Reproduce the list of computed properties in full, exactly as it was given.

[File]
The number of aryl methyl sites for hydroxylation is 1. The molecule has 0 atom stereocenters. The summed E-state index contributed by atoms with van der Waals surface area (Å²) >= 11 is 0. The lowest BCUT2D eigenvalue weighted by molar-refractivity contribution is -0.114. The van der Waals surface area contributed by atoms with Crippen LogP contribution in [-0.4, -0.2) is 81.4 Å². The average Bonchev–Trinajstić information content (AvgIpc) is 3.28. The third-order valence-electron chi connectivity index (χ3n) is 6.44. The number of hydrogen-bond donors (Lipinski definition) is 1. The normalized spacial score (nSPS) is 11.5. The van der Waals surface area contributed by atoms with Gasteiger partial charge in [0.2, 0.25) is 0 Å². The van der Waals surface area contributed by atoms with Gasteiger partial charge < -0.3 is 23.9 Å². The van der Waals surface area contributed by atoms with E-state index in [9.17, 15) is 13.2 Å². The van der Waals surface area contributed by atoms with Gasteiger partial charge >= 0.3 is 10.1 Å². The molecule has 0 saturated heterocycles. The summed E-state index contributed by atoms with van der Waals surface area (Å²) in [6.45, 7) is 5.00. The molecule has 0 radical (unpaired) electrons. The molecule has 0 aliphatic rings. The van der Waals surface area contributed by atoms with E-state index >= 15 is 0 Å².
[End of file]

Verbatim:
The number of aryl methyl sites for hydroxylation is 1. The molecule has 0 atom stereocenters. The summed E-state index contributed by atoms with van der Waals surface area (Å²) >= 11 is 0. The lowest BCUT2D eigenvalue weighted by molar-refractivity contribution is -0.114. The van der Waals surface area contributed by atoms with Crippen LogP contribution in [-0.4, -0.2) is 81.4 Å². The average Bonchev–Trinajstić information content (AvgIpc) is 3.28. The third-order valence-electron chi connectivity index (χ3n) is 6.44. The number of hydrogen-bond donors (Lipinski definition) is 1. The normalized spacial score (nSPS) is 11.5. The van der Waals surface area contributed by atoms with Gasteiger partial charge in [0.2, 0.25) is 0 Å². The van der Waals surface area contributed by atoms with Gasteiger partial charge < -0.3 is 23.9 Å². The van der Waals surface area contributed by atoms with E-state index in [9.17, 15) is 13.2 Å². The van der Waals surface area contributed by atoms with Gasteiger partial charge >= 0.3 is 10.1 Å². The molecule has 0 saturated heterocycles. The summed E-state index contributed by atoms with van der Waals surface area (Å²) in [6.45, 7) is 5.00. The molecule has 0 radical (unpaired) electrons. The molecule has 0 aliphatic rings. The van der Waals surface area contributed by atoms with E-state index >= 15 is 0 Å².